But to accomplish that benefit we have to spend money. We don’t get the savings if we don’t make the investment. Yes, encouraging lifestyle change will help, but it won’t do the job. We can go a long way toward preventing major diseases, but only if we’re spending the money to catch them while they’re minor. We can prevent many of the consequences of high blood pressure, but only if folks are seeing primary care physicians to have their blood pressures checked and receiving the medications they need. We can keep many people out of operating rooms, cath labs, and intensive care units; but to do that we have to pay for screenings, cardiologist visits, and cholesterol medications. We can keep folks from coming to the Emergency Room with pneumonia, but only if we can insure their access to primary care physicians when it’s still just a troubling cough. If we don’t invest the money and time to keep small problems small, we don’t get the benefit of not having to deal with big problems.
And that’s where the rub is. The system as we have it does a good job of paying when there is an identified problem; and the bigger the problem, the better the system is at paying. It’s much harder to make the system pay when there isn’t an identified problem. It’s much harder to get the folks who control what the system will pay to respond when there isn’t an identified problem. And so, instead of considering how to invest in health care when it’s easy, they wait until they have identified problems to address. Unfortunately, the longer they wait to make sure the problem is identified, the more it costs to address it.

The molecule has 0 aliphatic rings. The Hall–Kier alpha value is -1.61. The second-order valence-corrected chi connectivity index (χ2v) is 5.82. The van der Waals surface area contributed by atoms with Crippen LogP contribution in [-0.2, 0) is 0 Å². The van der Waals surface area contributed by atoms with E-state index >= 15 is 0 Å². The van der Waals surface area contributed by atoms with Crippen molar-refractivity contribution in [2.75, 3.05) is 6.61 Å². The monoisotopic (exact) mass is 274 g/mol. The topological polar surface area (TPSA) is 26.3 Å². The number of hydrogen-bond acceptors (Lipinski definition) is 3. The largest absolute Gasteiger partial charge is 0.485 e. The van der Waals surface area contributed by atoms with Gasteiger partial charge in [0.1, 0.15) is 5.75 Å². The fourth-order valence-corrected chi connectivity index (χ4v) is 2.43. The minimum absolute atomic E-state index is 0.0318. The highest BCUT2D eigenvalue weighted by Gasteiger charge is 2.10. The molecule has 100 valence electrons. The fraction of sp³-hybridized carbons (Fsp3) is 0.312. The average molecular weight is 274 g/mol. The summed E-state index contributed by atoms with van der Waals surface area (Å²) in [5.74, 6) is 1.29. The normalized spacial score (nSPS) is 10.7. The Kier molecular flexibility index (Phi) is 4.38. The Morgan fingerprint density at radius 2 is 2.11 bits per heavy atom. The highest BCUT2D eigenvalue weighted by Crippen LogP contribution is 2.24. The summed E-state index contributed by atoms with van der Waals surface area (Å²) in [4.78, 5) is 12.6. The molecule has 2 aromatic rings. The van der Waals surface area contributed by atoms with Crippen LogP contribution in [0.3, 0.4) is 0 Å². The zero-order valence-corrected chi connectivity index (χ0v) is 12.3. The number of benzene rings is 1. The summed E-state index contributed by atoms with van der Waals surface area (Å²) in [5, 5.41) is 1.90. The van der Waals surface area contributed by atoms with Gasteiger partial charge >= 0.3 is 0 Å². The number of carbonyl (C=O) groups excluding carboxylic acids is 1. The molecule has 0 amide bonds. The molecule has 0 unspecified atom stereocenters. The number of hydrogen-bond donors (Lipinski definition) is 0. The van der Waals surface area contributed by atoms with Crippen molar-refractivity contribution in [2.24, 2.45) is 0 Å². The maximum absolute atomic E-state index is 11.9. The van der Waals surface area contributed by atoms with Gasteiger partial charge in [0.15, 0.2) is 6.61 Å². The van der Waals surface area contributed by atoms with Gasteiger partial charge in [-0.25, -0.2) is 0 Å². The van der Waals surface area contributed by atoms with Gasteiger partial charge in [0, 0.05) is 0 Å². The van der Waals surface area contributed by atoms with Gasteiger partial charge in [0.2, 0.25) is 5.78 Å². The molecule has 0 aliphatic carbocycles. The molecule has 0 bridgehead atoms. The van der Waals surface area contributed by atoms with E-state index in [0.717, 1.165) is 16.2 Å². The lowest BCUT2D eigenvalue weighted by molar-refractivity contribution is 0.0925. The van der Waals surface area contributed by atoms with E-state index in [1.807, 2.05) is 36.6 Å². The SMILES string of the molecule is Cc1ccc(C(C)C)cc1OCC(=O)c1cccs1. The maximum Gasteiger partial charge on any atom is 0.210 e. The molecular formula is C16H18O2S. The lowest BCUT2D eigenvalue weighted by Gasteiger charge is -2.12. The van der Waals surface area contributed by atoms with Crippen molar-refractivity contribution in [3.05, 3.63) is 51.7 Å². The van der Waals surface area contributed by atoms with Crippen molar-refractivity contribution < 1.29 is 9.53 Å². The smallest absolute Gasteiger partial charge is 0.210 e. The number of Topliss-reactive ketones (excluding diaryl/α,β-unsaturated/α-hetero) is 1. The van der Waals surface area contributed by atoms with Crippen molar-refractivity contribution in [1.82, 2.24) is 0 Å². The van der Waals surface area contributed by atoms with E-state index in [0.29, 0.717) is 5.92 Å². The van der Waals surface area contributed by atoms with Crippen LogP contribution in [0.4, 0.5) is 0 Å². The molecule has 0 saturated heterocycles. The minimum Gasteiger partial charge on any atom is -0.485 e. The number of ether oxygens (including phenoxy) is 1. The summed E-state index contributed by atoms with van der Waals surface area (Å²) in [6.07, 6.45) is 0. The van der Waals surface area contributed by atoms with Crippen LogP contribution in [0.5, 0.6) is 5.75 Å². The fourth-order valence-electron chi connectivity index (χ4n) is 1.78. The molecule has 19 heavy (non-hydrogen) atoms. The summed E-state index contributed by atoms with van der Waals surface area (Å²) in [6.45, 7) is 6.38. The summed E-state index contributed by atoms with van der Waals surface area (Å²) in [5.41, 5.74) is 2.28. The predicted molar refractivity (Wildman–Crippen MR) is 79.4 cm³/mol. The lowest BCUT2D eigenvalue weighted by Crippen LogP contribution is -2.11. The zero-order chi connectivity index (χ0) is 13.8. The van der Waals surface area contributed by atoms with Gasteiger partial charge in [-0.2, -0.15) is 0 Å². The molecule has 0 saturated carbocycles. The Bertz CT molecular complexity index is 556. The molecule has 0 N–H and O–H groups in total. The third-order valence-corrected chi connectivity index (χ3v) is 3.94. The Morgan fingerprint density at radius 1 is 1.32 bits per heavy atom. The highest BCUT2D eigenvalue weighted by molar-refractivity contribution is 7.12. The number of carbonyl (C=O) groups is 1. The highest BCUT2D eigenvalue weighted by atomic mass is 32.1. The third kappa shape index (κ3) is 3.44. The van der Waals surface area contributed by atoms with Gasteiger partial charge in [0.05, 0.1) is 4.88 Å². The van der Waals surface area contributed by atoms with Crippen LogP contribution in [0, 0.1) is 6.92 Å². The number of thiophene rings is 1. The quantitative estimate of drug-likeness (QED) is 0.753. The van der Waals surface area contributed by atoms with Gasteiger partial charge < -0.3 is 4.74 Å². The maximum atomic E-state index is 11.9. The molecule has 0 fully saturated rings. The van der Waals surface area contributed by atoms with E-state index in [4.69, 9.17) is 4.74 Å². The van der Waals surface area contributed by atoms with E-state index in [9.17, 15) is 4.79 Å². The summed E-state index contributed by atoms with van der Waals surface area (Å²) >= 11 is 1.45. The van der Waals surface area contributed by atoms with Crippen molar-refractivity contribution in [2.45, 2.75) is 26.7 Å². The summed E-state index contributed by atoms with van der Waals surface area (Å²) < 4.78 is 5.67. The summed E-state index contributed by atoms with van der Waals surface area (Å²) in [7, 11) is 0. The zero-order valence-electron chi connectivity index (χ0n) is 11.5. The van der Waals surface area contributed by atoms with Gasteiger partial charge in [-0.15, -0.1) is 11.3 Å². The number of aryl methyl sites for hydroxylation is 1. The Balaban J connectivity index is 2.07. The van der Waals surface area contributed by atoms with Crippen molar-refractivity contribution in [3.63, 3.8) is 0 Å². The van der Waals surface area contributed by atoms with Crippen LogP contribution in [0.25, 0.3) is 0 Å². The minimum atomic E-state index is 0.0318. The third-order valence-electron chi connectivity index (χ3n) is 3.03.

This has many applications. For example, we have invested more in Medicare while we have allowed investment in Public Health to slip. We have argued whether we can afford to pay for health care for non-citizens, or at least for undocumented aliens. However, it is precisely among the poor, the transient, and the newly arrived – categories that circulate around undocumented aliens – that contagious diseases are more likely to surface. Even in the suburban hospital that I serve infectious diseases have shown up disproportionately among newly arrived folks, some documented and some not. If we are to be prepared for a pandemic, whether it’s avian flu or something else, we need a strong, active public health service, and we need to make it accessible to the poor, the transient, and the newly arrived. And we need to be willing to pay for it.
There are many other examples. The same principle applies to preventing problems at birth and the major expenses of neonatal intensive care; to reducing absenteeism from industry and from public schools; and to expenses for wound care and eye care associated with diabetes. All these concerns are much cheaper to address early than to address later when they’ve developed serious consequences. But they only remain cheaper if we spend the money and address them. If we don’t invest the money up front, we don’t get the benefit of prevention, and we end up once again paying the high costs.
That’s only one of my problems with a market approach to addressing our health care. There are others, but they will wait for future posts. For my point today, the problem is simple enough: if we want to save money on health care over the long run, in the short run we don’t need to spend less money. We need to spend more.